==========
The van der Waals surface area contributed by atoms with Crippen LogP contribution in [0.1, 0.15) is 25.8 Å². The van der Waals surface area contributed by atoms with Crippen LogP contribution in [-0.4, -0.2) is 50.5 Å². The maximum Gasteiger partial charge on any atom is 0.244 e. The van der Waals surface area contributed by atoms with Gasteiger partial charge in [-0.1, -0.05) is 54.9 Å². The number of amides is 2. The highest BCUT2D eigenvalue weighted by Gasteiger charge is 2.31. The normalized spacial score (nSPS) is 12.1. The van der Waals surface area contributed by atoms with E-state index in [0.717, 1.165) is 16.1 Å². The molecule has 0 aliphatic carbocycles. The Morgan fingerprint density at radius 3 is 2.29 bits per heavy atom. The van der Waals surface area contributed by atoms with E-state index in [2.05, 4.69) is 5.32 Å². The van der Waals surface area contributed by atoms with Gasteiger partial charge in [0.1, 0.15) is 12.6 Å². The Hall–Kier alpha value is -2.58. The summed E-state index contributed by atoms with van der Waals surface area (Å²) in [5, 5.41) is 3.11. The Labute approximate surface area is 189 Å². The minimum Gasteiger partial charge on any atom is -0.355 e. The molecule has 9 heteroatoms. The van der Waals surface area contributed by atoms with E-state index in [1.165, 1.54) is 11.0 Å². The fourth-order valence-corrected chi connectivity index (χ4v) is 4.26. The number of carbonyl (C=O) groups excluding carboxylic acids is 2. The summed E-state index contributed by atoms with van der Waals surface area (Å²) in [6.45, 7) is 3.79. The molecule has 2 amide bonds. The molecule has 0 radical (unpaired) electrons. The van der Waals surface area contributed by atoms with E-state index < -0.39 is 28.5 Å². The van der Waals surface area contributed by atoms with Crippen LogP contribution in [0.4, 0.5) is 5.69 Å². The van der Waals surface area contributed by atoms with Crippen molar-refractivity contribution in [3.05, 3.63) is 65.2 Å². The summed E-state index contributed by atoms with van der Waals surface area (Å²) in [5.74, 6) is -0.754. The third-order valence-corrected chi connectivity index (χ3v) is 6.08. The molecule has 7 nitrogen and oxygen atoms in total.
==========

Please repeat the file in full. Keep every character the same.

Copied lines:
The van der Waals surface area contributed by atoms with Crippen LogP contribution in [0.1, 0.15) is 25.8 Å². The van der Waals surface area contributed by atoms with Crippen LogP contribution in [-0.4, -0.2) is 50.5 Å². The maximum Gasteiger partial charge on any atom is 0.244 e. The van der Waals surface area contributed by atoms with Gasteiger partial charge in [-0.1, -0.05) is 54.9 Å². The number of amides is 2. The highest BCUT2D eigenvalue weighted by Gasteiger charge is 2.31. The normalized spacial score (nSPS) is 12.1. The van der Waals surface area contributed by atoms with E-state index in [0.717, 1.165) is 16.1 Å². The molecule has 0 aliphatic carbocycles. The Morgan fingerprint density at radius 3 is 2.29 bits per heavy atom. The van der Waals surface area contributed by atoms with E-state index in [2.05, 4.69) is 5.32 Å². The van der Waals surface area contributed by atoms with Gasteiger partial charge in [0.1, 0.15) is 12.6 Å². The Hall–Kier alpha value is -2.58. The summed E-state index contributed by atoms with van der Waals surface area (Å²) in [5, 5.41) is 3.11. The Labute approximate surface area is 189 Å². The minimum Gasteiger partial charge on any atom is -0.355 e. The molecule has 9 heteroatoms. The van der Waals surface area contributed by atoms with E-state index in [1.165, 1.54) is 11.0 Å². The fourth-order valence-corrected chi connectivity index (χ4v) is 4.26. The number of carbonyl (C=O) groups excluding carboxylic acids is 2. The summed E-state index contributed by atoms with van der Waals surface area (Å²) in [6.45, 7) is 3.79. The molecule has 2 amide bonds. The molecule has 0 radical (unpaired) electrons. The van der Waals surface area contributed by atoms with E-state index < -0.39 is 28.5 Å². The van der Waals surface area contributed by atoms with Crippen LogP contribution in [0.4, 0.5) is 5.69 Å². The van der Waals surface area contributed by atoms with Crippen molar-refractivity contribution in [3.05, 3.63) is 65.2 Å². The summed E-state index contributed by atoms with van der Waals surface area (Å²) in [5.74, 6) is -0.754. The third-order valence-corrected chi connectivity index (χ3v) is 6.08. The molecule has 7 nitrogen and oxygen atoms in total.